The essential oil from citronella grass is used to make those insect-repellent candles that odds are you’ve probably come across at a summer barbecue. Make sure you’re buying the tall spiky grass Cymbopogon nardus, not “citronella plant” (Pelargonium citrosum), which is actually a type of geranium that smells similar to citronella but doesn’t contain the same mosquito-repelling oils.
Basils essential oil is being studied for its mosquito-fighting properties, and anecdotal evidence says just growing it helps keep mosquitoes at bay. Plus you get the added bonus of having fresh Basil for cooking with.
This member of the mint family gets its distinctive scent from citronella, an oil that contains some of the same properties as citronella, including an ability to repel mosquitoes. It’s incredibly easy to grow however it is good to know that lemon balm is a perennial that can quickly become invasive and take over your whole plot, so it’s best planted in a container
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Peppermint essential oil has also been shown to repel mosquitoes. A cousin of lemon balm, peppermint has essentially the same care requirements: give it lots of sun and water and contain it in a pot like the lemon balm it will quickly take over your flower bed.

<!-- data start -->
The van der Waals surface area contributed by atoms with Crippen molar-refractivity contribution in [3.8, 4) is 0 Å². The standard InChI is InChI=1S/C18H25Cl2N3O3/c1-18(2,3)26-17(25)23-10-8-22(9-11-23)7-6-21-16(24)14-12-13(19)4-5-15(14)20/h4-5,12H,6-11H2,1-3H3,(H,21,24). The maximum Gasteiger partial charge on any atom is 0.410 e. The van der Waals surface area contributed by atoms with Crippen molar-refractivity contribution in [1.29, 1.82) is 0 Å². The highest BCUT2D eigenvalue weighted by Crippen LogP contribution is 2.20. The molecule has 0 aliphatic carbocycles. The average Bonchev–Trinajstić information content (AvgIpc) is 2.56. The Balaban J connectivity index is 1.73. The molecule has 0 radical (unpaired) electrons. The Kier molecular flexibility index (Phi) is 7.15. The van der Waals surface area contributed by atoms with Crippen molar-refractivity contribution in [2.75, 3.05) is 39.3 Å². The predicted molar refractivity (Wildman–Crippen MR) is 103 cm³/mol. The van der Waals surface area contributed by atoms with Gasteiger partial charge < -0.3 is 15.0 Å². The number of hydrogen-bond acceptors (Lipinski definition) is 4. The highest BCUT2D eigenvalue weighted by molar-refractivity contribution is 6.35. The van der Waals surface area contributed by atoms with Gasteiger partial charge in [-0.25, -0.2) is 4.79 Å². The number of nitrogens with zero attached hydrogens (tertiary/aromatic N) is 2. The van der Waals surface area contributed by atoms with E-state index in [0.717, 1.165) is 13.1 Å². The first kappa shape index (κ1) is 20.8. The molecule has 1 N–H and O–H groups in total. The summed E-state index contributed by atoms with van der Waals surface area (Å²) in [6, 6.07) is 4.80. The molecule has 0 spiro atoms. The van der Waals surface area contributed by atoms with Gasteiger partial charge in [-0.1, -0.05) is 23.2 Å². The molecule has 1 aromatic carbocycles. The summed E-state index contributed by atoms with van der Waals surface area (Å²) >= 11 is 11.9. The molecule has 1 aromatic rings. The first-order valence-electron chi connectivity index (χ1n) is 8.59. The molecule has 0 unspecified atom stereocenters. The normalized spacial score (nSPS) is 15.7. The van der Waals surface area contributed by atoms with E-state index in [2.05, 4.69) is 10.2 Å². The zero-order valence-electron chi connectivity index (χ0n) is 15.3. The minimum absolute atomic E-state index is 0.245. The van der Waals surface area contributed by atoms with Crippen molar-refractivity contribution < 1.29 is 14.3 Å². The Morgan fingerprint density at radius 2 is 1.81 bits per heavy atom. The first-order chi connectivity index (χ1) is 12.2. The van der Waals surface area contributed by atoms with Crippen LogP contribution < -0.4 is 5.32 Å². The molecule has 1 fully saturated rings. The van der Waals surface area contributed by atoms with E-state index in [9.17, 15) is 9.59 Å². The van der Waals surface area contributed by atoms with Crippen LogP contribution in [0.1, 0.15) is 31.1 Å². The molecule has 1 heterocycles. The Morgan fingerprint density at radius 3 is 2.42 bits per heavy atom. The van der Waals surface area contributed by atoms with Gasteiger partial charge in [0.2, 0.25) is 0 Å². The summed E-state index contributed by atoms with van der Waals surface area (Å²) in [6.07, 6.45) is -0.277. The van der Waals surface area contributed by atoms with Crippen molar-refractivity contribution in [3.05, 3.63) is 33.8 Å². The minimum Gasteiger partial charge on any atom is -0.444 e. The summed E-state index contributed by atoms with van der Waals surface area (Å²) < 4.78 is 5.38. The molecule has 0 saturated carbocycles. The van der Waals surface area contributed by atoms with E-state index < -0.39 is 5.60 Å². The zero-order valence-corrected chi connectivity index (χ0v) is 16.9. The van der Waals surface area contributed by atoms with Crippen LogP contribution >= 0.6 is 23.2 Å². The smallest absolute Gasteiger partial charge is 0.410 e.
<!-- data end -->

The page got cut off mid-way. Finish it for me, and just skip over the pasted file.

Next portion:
I absolutely love the scent of lavender, but anecdotal evidence and some tests on lavender essential oil suggests that mosquitoes do not.
Nepetalactone, the essential oil that gives catnip its distinctive smell, has mosquito-repelling properties. Catnip (another member of the mint family) grows best in full sun and well-draining soil, but it will put up with partial sun and just about any type of soil.
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